In between the yoghurt buildings we just enjoyed wandering the streets taking photos of people and being invited into their homes, again for photos.

It was becoming hard, at this point in the trip, to think that the photography couldn’t get any better and voila!  Each shoot just got better and better.

Bangladesh Chilli and Rice Harvesting

The next morning, we spent our first few hours photographing the spectacular chilli harvest of Bangladesh.  The chilli fields in this part of the country are so gigantic that they can be seen from space!  Fields and fields of red chillies drying in the sun beside more fields of rice and rice drying areas made for some truly beautiful photography as we stopped to photograph the workers of both industries on foot and by drone.

At times it also got a bit intense with the air filled with chilli pepper smell and that forced some of us to step back and take a break.  How the local people continued to work, despite the smell, amazed us!

We wandered through several villages of chilli courtyards taking photos of the harvest and also the rice drying fields before we took the bus to a man-made peninsula on the river which was filled with more chilli drying areas.

A nearby village to this peninsula provided some great chances for street photos while the peninsula itself featured eye-level chilli fields, workers and boat traffic on the river.

Four-Boat Fishing

We arranged for some local fishermen to show us how they ‘four boat fish’ here which we photographed on land and by drone.

Finally, we asked if they could take their boats over to a nearby floodplain so we could photograph them in this incredible river sand formation.

The Jute Workers

When the shoot on the river concluded we stopped for some street photographs at a local jute workshop near the village.  Jute is yet another product that is made by hand in Bangladesh so it was fascinating to see these men sorting and winding huge bundles of it for sale.

The long road to Dhaka was finally calling so we turned and headed back to the city, stopping to buy some yoghurt from one of Bangladesh’s most famous shops.

The Poultry Market

On our final morning of the tour, we went for a pre-breakfast shoot at the largest poultry market in Dhaka.  Each day, thousands of ducks, chickens, geese and even pigeons are traded in this market for meat.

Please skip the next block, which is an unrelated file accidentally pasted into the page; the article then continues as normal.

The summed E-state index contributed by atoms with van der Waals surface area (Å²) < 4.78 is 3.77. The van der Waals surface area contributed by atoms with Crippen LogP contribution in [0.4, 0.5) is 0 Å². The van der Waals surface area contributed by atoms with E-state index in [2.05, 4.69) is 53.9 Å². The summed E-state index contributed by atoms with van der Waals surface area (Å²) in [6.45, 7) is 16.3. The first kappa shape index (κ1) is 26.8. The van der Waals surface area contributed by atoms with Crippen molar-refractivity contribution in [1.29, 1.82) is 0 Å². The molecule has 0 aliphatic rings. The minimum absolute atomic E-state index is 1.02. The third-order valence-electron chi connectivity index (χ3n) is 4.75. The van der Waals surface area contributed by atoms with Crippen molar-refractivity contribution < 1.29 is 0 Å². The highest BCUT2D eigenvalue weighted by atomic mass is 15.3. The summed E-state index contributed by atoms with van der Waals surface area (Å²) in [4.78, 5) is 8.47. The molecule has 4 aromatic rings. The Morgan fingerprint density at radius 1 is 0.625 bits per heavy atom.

Although it was confronting to visit this market and photograph the birds, the traders, the butchers, the basket makers and the general traffic of buying and selling, the interesting thing about it was the fact that many of the birds were held in hand made baskets or conical nets as they are sold.

Again, this was another amazing street photography session and it was quite an ending to one of the most visually spectacular and emotionally moving photography tours I’ve led in my career!

That afternoon we all enjoyed a day stay at our hotel in Dhaka before leaving for our night flights and our incredible tour coming to an end.

Special thanks to our wonderful group – Graham, Ann, Stu, Mojgan, Doris and Sandy and an incredible word of thanks to our local team – Yousuf, Apo, Riyan and Sohel for making sure everything went to plan and showing us some truly remarkable sides of life in Bangladesh!


My field notes from Bangladesh with thanks to Yousuf for the photo! (image by Inger Vandyke)

Inger Vandyke

Australian professional wildlife photojournalist and expedition leader Inger Vandyke now lives in the Forest of Bowland in northern England with her partner and fellow Wild Images photographer Mark Beaman. Inger has a long-established photographic career publishing images and stories in over 30 publications worldwide.